The Lost Girl by Carol Drinkwater

Written by on June 23, 2017 in Book Reviews And Interviews

We talk to actress and author Carol Drinkwater about her book THE LOST GIRL (June 2017)…

I am frequently asked where the inspiration for one of my books came from. The answer is that it is very difficult to pin down that unattainable breath of something, that whispered thought that grabs you and begins to expand within you like a flower opening. A character creeps out from a dusty corner of the brain. She or he seems interesting, in need of conversation, companions, and you begin to ask yourself who are they and what are they seeking?

I am regularly inspired by locations. A place will begin to seep into me and from there I fill it with people, characters, and I will silently observe them begin to interact.

It’s a great fun process, and it is never the same. Each book has its own birth process.

THE LOST GIRL, is a little bit different. It is the first one, I think, that has been inspired by real events. Although it is set between two French locations and several time zones, at its heart it is a contemporary novel that begins on the night of Friday 13th November 2015 in Paris.

On that evening I was at our Olive Farm down in the south of France. I turned on the news. My mother was standing at my side. To my horror, the newscasters were reporting incidents in the east of Paris, deadly shootings at a restaurant. This was the first of six attacks that took place that night, all within the eastern quarters of Paris.

Over 100 people were murdered, many of them youngsters attending a rock concert at the Bataclan concert hall not far from the Bastille.

While watching the events unfold, I was reminded of that first monstrous attack at the very beginning of that same year of 2015.

7th January 2015. My husband, Michel, was in Paris when the Charlie Hebdo attacks took place. He was working at his small film studios, which in those days was one street away from the Hebdo offices. Naturally, I was terrified when I heard the news before I knew the precise location. Once all was revealed, I learned from Michel that he had worked with one of the illustrators who was murdered that afternoon. THE LOST GIRL was in gestation, I see now, even before the night of 13th November.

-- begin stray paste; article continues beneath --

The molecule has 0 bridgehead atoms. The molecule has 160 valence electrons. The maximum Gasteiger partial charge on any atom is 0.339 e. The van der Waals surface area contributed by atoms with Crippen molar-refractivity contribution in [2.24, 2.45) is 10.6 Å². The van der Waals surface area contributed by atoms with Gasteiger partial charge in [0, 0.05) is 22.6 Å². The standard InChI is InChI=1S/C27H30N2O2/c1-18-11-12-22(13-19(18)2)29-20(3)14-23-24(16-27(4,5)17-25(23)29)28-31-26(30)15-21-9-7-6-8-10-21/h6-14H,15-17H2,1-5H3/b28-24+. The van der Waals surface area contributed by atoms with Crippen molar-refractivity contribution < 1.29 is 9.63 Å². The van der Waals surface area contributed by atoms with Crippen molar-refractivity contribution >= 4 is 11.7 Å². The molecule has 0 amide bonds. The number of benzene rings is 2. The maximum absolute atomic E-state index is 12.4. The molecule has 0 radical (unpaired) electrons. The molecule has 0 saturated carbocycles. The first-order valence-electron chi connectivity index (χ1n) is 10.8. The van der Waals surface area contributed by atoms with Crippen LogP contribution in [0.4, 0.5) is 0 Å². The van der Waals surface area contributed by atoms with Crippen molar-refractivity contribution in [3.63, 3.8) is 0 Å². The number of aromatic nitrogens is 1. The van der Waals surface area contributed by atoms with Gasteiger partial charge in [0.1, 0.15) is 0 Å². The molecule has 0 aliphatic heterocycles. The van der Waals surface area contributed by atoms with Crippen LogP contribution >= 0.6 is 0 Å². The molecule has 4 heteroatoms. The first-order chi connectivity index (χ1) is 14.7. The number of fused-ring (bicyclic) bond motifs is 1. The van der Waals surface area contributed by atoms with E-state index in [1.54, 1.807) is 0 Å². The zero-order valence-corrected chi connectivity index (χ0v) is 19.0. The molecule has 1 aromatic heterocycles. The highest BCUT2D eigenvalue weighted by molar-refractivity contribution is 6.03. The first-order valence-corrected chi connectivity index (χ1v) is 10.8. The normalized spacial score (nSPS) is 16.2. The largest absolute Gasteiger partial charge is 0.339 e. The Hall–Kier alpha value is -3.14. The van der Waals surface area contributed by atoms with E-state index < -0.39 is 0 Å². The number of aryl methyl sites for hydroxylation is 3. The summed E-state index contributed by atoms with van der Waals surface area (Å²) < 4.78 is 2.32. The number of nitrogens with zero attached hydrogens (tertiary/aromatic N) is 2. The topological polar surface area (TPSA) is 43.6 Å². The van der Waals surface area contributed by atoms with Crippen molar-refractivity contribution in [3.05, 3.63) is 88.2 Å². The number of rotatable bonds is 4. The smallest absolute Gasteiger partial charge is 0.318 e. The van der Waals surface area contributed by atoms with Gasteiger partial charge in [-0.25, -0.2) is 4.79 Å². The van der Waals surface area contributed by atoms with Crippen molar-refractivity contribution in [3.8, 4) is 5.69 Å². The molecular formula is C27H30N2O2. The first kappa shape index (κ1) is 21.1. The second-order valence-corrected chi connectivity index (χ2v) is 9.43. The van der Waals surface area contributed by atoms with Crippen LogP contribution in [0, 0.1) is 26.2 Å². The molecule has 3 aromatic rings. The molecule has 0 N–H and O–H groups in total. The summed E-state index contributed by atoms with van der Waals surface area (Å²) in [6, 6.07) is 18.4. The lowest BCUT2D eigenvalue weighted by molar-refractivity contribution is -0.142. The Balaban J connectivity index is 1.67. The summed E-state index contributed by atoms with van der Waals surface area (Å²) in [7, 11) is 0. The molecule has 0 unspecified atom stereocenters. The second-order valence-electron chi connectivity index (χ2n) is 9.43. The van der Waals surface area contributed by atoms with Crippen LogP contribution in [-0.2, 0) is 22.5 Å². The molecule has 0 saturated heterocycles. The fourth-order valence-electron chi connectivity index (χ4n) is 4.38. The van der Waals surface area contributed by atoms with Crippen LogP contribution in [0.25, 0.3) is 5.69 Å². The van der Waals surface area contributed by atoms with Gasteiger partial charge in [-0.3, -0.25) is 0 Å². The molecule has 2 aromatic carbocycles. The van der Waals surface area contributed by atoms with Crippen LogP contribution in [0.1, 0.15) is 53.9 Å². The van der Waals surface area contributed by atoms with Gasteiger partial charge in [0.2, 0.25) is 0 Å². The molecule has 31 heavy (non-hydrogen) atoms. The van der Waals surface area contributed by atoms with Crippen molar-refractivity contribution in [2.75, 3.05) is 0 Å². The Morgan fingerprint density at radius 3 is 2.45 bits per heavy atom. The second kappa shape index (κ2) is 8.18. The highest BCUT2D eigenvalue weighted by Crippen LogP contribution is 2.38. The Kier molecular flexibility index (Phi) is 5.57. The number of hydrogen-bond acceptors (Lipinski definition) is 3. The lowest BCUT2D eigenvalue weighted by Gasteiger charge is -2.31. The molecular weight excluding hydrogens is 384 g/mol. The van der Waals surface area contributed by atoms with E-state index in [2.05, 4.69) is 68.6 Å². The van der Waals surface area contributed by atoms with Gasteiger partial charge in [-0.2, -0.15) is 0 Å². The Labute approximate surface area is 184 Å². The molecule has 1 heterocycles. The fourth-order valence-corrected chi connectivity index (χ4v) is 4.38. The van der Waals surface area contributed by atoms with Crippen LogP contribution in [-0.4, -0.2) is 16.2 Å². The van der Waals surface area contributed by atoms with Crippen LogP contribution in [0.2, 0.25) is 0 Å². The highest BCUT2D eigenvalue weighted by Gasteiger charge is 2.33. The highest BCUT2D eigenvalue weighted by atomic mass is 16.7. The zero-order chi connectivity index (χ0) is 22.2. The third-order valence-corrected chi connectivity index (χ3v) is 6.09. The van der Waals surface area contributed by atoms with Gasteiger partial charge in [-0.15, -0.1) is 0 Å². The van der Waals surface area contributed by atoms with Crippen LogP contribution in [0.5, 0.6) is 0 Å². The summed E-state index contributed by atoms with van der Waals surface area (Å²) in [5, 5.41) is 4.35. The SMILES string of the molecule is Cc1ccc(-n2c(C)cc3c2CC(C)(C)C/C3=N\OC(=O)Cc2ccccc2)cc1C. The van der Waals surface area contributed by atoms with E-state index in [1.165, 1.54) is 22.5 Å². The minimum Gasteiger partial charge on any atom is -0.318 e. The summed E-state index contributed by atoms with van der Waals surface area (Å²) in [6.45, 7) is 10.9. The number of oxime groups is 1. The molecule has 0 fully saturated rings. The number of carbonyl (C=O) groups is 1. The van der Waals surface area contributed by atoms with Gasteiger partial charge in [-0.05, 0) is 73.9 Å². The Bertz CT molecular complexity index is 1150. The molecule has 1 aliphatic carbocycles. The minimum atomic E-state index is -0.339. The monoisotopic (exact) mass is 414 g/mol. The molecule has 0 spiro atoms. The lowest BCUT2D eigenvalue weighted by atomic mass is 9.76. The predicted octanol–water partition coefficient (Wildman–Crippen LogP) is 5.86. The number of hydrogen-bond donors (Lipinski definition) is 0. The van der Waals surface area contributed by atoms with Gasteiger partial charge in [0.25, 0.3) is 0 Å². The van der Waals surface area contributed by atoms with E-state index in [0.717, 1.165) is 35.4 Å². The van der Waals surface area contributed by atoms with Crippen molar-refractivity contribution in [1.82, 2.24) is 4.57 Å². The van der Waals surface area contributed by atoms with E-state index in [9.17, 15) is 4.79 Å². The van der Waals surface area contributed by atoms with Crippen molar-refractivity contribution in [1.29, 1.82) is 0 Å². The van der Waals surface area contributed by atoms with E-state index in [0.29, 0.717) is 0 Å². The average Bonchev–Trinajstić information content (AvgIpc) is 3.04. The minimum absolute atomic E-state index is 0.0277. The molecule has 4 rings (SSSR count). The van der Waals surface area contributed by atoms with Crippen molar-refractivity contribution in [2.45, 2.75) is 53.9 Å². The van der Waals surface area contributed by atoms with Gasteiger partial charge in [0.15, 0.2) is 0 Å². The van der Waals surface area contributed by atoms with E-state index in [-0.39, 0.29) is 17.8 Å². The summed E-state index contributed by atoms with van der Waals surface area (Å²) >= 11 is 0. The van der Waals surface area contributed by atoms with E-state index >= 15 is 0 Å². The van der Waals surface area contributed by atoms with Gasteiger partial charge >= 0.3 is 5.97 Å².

So, back to that evening of 13th November when I switched on the television. My mother at my side in the living room. Together we watched the unbelievable unfolding. I was weeping. Mummy said to me, talking particularly about the young who were trapped as hostages within the Bataclan where two gunmen were picking off audience members one after another in cold blood, ‘Everyone of them,’ she whispered, ‘is someone’s son or daughter. Mothers are waiting anxiously everywhere to hear the news.’

My story was seeded, although I did not know it that evening. Several days later, I put aside the novel I was at work on and began to write…

…Kurtiz is an Englishwoman, a renowned photographer who has become estranged from her actor husband. Their marriage fell apart when their sixteen-year-old daughter, Lizzie, went missing from their London home four years earlier. Out of the blue, there is a sighting of Lizzie in Paris. Kurtiz’s husband, Oliver, firmly believes his daughter will be at the Bataclan rock concert and he goes there in search of her. Kurtiz is waiting in a nearby bar for news, for a post-concert meeting with them, for the long craved-for reconciliation…